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Best fit: finding the right school

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It is a sobering experience to have to admit that my wife and I committed more effort to our daughter's productive and positive transition from Grade 6 to middle school than to the selection of our respective post-secondary educational institutions.

You find yourself being guided by the conviction that the most enduring legacy you will ever bequeath to your child is her education-her passport to the future. The quantity and quality of time, energy and inquisitive focus that my wife, Annette, and I invested in identifying the ideal learning environment for the next six years of our daughter's life were informed by a simple but compelling perspective: "The only two things we can give our children are roots and wings."

As our short list went from six candidate schools to four serious contenders, some integral background concepts associated with "choosing appropriate schools" were at the forefront:

  • "Best fit" varies with your child's needs.
  • Choice involves compromise, flexibility and knowledge of your values.
  • Making the "right decision" requires access to information and resources (human, paper, online), transparency of facts and process (ask questions), balancing needs and opportunities, and respect for your "gut instinct."

We took time to outline our strategy in terms that our daughter could understand, and to communicate the reasons for each consideration within our process. However, while her involvement in the process was essential in determining the "best fit," the final school selection decision was ours, and not a choice ceded solely to her. In our family's experience, the following were key considerations that helped us simplify and focus the search and comparative analysis process.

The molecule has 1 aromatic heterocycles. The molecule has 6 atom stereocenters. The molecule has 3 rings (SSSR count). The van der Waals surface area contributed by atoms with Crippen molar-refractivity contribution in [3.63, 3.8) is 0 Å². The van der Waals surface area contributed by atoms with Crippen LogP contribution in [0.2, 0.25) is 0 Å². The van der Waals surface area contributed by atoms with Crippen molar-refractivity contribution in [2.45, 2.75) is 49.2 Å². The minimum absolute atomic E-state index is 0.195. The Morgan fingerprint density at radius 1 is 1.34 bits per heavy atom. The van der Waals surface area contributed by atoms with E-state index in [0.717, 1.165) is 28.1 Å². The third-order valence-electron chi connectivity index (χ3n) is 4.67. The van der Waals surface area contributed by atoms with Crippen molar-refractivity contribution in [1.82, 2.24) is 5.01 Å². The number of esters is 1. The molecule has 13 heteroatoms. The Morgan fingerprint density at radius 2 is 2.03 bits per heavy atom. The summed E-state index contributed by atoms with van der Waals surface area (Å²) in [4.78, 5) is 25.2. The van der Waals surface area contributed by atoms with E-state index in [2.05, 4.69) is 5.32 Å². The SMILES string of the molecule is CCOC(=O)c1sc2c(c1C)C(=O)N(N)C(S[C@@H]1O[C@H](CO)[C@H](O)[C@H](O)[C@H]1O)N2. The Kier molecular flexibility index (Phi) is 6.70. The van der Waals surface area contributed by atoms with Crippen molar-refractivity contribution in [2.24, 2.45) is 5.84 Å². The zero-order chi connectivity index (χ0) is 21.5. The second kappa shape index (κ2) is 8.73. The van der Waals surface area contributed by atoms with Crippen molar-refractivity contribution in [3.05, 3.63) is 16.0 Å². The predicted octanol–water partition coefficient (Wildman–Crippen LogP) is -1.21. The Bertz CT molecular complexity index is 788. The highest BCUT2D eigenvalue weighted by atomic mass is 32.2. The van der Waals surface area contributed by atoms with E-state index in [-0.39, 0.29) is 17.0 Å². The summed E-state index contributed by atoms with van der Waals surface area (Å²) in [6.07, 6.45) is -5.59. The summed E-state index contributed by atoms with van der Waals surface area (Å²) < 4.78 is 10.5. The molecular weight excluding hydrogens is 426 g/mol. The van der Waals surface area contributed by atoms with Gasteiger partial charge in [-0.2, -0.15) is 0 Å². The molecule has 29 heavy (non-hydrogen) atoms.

• Can the school articulate its vision, values and mission statement simply and with clarity?
  • Would our child's needs be best served by a single-gender or coed learning experience?
  • Are the school's values reflected in the scheduling of academic and extracurricular activities?
  • With which academic framework was the school aligned-Advanced Placement, International Baccalaureate, Montessori, or none of these?
  • What minimum academic and non-academic qualifications are required of the teachers? Is ongoing professional development a priority? What is the rate of staff turnover?
  • What personal qualities does the school value highly in assessing a student's "fit" with the school's "culture"?
  • How broad a spectrum of extramural and international learning experiences would our child have access to?
  • How geographically and ethnically diverse is the student population within which our child would be exchanging ideas and learning?

At the end of our assessment of potential schools, Appleby College was the choice for our family. It was especially compelling to us that the school communicated its vision, values and mission powerfully and concisely in Five Pillars of Strength.

I would encourage parents beginning this process to be fearless in asking questions, involve your child in the process, and make the best decision you can based upon your knowledge of your child's unique needs and the information you consider relevant. Whether you get it right or not, it's an expensive decision (financially and otherwise) for you and your child.

 

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